The East End Gateway is identified by 50-foot-wide medians. A combination of five rows of trees and a lushly planted median provides a green sense of entry. The environmentally friendly landscape median replaced more than half of the original impervious pavement.

The focus area of the downtown core is the Civic Center Plaza that connects City Hall on one side of the street with the Transit Center, Community Center and Sacramento City College's West Sacramento campus on the other side. The urban plaza in front of City Hall is characterized by interlocking pavers, shade trees, a wide variety of seating opportunities in different settings, pedestrian lights and bicycle racks. The plaza extends across the street to the Transit Center and City College with rhythmic patterns of interlocking pavers, with stamped asphalt within the travel lanes. Statues of a baseball pitcher in mid-windup, ready to deliver the pitch to a batter located down the median, are a playful nod to the Sacramento River Cats, West Sacramento's popular Pacific Coast League team, the Triple-A affiliate of Major League Baseball's Oakland Athletics. Overall, the plaza has become a focal area for social gatherings and key city events.

 




The bus shelters at Jefferson Avenue are easily spotted by the bright yellow W-shaped shelter design, the same color as the Tower Bridge that spans the Sacramento River and connects West Sacramento to Sacramento.



The bus shelters at Jefferson Avenue impart an identity to the area with the W-shaped design of the shelters and their bright yellow color, the same color as the Tower Bridge, the span over the Sacramento River that connects West Sacramento to Sacramento. The design of the shelters creates a gateway experience to the downtown Civic Center.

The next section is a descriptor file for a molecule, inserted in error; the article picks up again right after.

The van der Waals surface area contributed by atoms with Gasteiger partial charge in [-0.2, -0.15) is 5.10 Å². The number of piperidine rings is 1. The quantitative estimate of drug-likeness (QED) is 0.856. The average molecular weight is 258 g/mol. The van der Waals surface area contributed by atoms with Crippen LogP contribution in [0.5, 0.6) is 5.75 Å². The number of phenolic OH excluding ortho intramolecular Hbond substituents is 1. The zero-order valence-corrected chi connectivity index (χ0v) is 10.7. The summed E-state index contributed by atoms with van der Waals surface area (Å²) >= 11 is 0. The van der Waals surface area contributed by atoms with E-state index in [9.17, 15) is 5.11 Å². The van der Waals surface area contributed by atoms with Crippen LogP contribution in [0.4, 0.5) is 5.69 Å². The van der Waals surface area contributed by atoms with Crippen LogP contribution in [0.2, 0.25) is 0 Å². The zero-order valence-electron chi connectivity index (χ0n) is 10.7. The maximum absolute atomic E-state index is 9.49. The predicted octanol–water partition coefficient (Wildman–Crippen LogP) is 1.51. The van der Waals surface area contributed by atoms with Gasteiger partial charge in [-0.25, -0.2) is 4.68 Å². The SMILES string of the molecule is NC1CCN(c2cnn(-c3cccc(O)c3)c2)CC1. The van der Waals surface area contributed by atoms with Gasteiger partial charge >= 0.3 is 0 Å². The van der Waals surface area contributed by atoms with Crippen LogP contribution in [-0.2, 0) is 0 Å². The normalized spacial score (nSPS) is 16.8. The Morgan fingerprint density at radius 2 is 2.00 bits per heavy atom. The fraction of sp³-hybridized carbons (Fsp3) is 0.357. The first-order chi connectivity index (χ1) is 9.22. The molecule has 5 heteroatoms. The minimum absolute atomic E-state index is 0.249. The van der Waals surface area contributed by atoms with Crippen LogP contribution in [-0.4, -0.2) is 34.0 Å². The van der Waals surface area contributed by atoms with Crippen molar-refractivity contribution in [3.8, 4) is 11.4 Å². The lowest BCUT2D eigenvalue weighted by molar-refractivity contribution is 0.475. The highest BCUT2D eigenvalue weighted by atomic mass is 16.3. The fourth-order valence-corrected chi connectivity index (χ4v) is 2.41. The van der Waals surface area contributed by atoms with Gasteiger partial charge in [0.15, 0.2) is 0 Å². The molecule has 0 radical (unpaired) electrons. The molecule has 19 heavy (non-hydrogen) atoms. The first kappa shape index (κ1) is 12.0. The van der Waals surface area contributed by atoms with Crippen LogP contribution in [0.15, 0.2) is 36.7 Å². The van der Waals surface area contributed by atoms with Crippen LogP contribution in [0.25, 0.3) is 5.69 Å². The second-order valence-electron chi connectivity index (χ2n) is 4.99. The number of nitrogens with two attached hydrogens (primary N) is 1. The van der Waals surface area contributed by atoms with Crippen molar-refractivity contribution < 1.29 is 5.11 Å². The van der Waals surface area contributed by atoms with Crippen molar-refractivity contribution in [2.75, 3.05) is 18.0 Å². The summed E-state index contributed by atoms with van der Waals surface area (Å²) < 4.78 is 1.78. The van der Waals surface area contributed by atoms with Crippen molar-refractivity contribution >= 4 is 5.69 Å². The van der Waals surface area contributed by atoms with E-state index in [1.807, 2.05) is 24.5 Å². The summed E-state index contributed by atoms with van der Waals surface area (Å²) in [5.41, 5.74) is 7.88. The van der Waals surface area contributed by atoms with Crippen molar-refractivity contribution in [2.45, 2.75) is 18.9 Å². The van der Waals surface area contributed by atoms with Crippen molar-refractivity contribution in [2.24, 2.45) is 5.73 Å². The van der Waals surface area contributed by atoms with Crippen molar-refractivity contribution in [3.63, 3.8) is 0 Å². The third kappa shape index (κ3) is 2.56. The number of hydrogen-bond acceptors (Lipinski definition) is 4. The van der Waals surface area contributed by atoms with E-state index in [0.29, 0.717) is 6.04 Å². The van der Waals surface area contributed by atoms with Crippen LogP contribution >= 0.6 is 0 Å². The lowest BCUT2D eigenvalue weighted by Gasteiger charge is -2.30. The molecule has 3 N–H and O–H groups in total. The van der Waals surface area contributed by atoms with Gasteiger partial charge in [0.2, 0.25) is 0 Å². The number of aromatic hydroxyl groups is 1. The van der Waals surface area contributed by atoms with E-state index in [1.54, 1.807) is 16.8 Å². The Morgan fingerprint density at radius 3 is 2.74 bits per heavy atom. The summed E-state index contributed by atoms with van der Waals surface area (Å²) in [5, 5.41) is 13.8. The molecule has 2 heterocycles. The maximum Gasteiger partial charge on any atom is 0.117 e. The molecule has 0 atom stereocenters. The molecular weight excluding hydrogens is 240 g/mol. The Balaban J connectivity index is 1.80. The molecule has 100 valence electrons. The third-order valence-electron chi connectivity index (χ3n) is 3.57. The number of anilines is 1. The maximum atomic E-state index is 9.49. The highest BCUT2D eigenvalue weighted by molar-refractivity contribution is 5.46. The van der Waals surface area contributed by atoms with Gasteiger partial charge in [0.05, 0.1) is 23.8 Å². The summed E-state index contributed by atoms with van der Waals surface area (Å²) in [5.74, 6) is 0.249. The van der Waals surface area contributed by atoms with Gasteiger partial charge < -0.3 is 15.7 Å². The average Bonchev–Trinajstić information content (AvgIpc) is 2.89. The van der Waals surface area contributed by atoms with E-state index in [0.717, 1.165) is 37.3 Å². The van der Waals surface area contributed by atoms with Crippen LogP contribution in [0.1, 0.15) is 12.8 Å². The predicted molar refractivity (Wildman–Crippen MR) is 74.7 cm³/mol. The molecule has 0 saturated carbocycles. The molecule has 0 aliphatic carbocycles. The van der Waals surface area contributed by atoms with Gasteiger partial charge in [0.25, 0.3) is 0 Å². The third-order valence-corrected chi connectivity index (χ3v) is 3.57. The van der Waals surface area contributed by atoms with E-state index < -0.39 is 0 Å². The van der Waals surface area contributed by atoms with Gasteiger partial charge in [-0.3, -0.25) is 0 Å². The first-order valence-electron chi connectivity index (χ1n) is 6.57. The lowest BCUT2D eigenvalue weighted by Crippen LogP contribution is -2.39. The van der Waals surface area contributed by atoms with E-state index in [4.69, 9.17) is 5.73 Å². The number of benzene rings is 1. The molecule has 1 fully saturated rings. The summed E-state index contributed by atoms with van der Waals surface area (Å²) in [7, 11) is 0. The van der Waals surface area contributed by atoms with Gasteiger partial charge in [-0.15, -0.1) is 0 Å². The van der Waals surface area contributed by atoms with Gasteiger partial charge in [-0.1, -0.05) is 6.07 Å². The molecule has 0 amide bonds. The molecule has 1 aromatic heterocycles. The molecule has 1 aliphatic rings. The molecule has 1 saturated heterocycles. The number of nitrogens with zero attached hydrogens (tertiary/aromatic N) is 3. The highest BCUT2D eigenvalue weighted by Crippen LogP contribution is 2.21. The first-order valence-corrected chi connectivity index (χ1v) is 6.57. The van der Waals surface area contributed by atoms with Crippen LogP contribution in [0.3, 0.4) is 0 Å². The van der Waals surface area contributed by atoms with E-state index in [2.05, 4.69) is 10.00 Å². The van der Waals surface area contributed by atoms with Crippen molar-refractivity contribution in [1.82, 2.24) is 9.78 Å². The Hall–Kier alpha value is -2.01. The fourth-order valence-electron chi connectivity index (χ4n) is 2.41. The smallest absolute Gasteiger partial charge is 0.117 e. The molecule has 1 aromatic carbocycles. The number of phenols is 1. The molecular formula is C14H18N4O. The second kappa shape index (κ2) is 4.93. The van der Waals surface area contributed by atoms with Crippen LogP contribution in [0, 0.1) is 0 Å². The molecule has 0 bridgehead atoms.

Integrated planters provide opportunities to capture adjoining stormwater run-off and improve the water quality before it drains into the Sacramento River. This approach to green infrastructure is carried out in the overall execution of the streetscape through planting nearly new 225 trees and replacing large portions of impervious surfaces with planted areas. Where possible, existing trees were maintained, including the heritage liquid amber tree in the Civic Plaza median. All trees were provided with ample planting room for healthy growth. Structural soil has been installed under sidewalks where planting areas were constrained, such as pedestrian paths in East Gateway.

 




Where possible, the project maintained existing trees, such as the iconic liquid amber tree in the median in front of City Hall.



The complexity of implementing the infrastructure and streetscape improvements was increased by the need to allow other multiple projects to be constructed at the same time. Various agencies, departments, designers and contractors had to regularly coordinate and cooperate to allow for other key projects to be completed, including the multipurpose West Sacramento Community Center, and Sacramento City College's West Sacramento Center campus, as well the West Sacramento Transit Center for local and regional Yolo bus service. Those projects have energized the street and attracting more amenities.